I had a parent of my daughter’s friend ask me the other day why we do so much testing with kids. To be honest, I feel we over test our students. Not just at my school, but at all schools. And we can’t hold schools accountable for the amount of testing they do: it’s the result of district mandates, which often come from the state, which is responding to federal laws and regulations. It’s obviously a very complex situation that no single teacher or school can control.


That notwithstanding, this parent asked me why we couldn’t just have a platform that monitored the kids work as they did it; why there was any need for assessments or tests at all. I smiled and said I was using just such a platform with my students and went on to describe the benefits of ScootPad practices. However, as much as I love ScootPad practices, and as much as I really am not at all a fan of testing, testing, testing, I do also believe there needs to be some formalized assessments. Not ones that replace the results and achievements students accomplish in their day-to-day efforts, but ones that actually inform a different kind of learning, or possible struggle.

That is to say, I have students who perform amazing on in-class work, assignments, and practices and yet struggle on assessments. This is important information for me to have. Similarly, if students are lackadaisical in class and then hit it out-of-the-park on an assessment, there is also important information for me to look at there as well. Demonstrating knowledge in more high stakes or pressured environments is an important component of growth and an important demonstration of knowledge. If my students are not able to successfully do this, especially if  they  are so competent in class, there is some discovery work for me to do.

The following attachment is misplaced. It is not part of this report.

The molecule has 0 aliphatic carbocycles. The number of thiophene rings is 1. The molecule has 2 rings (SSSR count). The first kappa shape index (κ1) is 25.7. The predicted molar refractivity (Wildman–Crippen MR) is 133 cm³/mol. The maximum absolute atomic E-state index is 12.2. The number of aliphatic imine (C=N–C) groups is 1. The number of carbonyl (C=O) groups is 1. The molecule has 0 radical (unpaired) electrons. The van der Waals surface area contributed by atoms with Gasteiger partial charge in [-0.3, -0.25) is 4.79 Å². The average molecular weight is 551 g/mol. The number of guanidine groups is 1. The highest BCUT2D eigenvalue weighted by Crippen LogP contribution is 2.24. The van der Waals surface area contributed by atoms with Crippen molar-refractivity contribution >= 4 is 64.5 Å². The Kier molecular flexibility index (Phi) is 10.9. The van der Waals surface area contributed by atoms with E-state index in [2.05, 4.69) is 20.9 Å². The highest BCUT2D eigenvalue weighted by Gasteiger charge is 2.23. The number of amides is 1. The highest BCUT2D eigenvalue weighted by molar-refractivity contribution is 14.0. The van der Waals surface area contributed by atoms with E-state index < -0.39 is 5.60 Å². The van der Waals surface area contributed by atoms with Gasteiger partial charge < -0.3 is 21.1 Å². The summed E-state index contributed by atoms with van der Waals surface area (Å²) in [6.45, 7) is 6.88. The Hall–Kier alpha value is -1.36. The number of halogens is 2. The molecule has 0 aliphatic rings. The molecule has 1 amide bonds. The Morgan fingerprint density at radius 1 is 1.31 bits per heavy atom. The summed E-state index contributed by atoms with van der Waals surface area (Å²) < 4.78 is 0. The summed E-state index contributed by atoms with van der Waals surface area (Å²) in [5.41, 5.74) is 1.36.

So where am I on standardized tests? I think they serve an important function and provide useful information. But I also agree with this parent: there is a way to do that through a program like ScootPad. ScootPad can be used not only to track practices, but also to track long term learning and give formalized assessments. This allows the same important information to be learned, without losing weeks or months to testing that comes at a much greater cost.

What are your thoughts on the amount of testing we give kids… and what other options may exist to keep it better balanced?

Dr. Anthony